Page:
Review: The Dancer
The Dancer (or La danseuse) is the feature debut of French director Stéphanie Di Giusto starring Soko as the revolutionary dance pioneer Loie Fuller.
To start with, this film is beautiful. In the locations, in the cinematography, in the dance – the film itself captures and mirrors the longing of the protagonist Loie Fuller for the beauty she is searching for in dance. The film opens in the American Rocky’s where she is living in the wilds with her mad french father who encourages her love of art and her seemingly odd desire to become an actress. There are some charming scenes of a wild maned Soko soliloquising into the air or at taxidermy, perhaps as a set up as the humble roots of greatness but to my view represented a sheer singleness of mind on focused on stardom.
Men are quite appalling throughout the film and it is shot in such a way that Loie is suggested to only find ease and success in the companionship of women. There are some amazing scenes of her and her troupe of dancers frolicking through the grounds of her patron Louis’s house, suggesting true joy and abandon of the type that I imagine Stevie Nicks to have in her well protected female world.
When it comes down to it though, the film is a sports film in genre and construction. There are attempts to hide this under the veneer of beauty it presents the story through but its adherence to sports film tropes give it away. Loie is an american/french underdog, poor and practically orphaned. She gets a selection of coaches – well the support of her infatuated if ether addicted patron Louis and the Folies Bergère manager Marchand and his working partner Gabrielle. Loie is a proud and determined upstart and though she achieves success, it is not without struggling with her own physical and mental limits.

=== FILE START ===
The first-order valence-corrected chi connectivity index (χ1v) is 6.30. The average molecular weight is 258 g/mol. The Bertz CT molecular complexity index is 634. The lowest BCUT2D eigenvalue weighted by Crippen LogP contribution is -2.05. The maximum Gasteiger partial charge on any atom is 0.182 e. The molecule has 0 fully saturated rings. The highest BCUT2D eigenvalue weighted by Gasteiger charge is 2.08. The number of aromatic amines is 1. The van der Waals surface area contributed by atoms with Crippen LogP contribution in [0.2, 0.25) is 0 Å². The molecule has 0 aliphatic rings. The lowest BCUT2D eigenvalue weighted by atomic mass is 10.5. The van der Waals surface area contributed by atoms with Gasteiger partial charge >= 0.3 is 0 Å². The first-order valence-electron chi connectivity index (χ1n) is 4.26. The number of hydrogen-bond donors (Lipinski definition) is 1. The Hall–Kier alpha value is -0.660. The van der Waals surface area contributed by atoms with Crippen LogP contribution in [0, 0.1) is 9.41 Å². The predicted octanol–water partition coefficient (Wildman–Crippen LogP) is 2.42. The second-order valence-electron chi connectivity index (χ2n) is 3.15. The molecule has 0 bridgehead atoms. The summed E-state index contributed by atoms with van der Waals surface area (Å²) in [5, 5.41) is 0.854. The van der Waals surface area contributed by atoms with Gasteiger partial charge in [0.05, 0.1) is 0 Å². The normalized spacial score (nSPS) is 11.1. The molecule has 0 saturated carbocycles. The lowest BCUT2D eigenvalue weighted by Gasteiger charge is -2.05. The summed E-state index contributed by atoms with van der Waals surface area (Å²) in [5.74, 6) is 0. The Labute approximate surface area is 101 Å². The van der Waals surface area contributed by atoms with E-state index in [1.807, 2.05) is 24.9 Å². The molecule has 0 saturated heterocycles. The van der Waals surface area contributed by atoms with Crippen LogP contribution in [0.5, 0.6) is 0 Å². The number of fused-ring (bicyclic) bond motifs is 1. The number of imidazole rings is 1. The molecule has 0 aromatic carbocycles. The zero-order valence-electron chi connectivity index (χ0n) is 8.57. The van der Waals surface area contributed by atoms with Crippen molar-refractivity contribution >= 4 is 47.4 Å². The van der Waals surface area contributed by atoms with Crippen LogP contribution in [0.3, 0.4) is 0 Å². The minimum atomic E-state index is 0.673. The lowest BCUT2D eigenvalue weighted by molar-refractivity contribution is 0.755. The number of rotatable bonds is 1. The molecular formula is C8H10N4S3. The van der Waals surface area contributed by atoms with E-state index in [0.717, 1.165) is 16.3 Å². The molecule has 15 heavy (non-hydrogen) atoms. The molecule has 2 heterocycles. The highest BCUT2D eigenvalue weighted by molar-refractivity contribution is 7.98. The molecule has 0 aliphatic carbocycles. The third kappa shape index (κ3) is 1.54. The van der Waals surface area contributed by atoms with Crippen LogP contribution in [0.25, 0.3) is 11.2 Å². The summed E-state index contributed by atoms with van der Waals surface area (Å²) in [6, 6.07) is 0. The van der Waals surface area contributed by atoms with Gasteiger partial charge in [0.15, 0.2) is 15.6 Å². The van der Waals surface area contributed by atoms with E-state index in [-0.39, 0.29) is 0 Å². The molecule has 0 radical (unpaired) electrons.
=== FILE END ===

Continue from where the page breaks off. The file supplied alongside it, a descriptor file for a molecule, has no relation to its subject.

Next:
Then enter the antagonist – a young Isadora Duncan, played here by Lily Rose Depp in a charming performance that perfectly vilifies her. Loie falls in love with the young dancer but feeling threatened by her plays games with her. The film does not cast Loie as an overbearing infatuated employer, jealous of her protege, but on quick reflection that does seem to be the case. However, it is really nice to see a film that portrays a female sexuality repulsed by but sometimes accepting of men and alternately infatuated with women – and doesn’t draw that much attention to it or even question it.
The dances themselves – they are breathtaking. Loie’s performances of her famed serpentine dances at the Belle Epoch Cabarets and eventually the Paris Opera are paired with Beethoven in the film which, while evoking associations with Chef’s Table (and her outfit does look like a beautiful billowing table cloth which doesn’t help), gives real power to the performances that highlight the intensity of them for Loie and the audience. Soko gives a spellbinding performance and with such intensity one cannot take their eyes off of her.
This film as a biopic is startlingly inaccurate and perhaps bares only the faintest right to the claim that it is “based on a true story.” However as a film, it is about a dancer’s search for beauty in the perfection of their vision, and this is does quite well.
The Dancer is being screened around the country as part of the 2017 Alliance Franchise Film Festival. It is being screened in Melbourne across Palace Cinema’s locations between the 8th and 30th of March.
Written by Gill Langford